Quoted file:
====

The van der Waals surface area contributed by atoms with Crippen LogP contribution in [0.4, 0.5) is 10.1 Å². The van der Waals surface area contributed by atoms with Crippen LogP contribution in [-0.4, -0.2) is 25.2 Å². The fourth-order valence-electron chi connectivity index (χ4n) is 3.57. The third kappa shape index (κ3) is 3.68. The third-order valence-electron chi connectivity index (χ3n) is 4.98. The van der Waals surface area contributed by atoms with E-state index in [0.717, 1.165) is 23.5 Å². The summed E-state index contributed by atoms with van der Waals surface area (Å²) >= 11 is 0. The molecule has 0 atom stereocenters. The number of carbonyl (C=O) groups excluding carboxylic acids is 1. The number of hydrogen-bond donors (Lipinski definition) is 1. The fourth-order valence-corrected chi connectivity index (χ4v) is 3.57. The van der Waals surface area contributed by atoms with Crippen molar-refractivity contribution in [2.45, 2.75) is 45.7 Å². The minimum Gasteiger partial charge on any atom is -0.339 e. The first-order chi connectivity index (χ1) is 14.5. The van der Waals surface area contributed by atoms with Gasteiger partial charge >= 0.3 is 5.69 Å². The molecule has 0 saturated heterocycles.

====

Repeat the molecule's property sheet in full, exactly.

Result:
The van der Waals surface area contributed by atoms with Crippen LogP contribution in [0.4, 0.5) is 10.1 Å². The van der Waals surface area contributed by atoms with Crippen LogP contribution in [-0.4, -0.2) is 25.2 Å². The fourth-order valence-electron chi connectivity index (χ4n) is 3.57. The third kappa shape index (κ3) is 3.68. The third-order valence-electron chi connectivity index (χ3n) is 4.98. The van der Waals surface area contributed by atoms with E-state index in [0.717, 1.165) is 23.5 Å². The summed E-state index contributed by atoms with van der Waals surface area (Å²) >= 11 is 0. The molecule has 0 atom stereocenters. The number of carbonyl (C=O) groups excluding carboxylic acids is 1. The number of hydrogen-bond donors (Lipinski definition) is 1. The fourth-order valence-corrected chi connectivity index (χ4v) is 3.57. The van der Waals surface area contributed by atoms with Crippen molar-refractivity contribution in [2.45, 2.75) is 45.7 Å². The minimum Gasteiger partial charge on any atom is -0.339 e. The first-order chi connectivity index (χ1) is 14.5. The van der Waals surface area contributed by atoms with Gasteiger partial charge >= 0.3 is 5.69 Å². The molecule has 0 saturated heterocycles.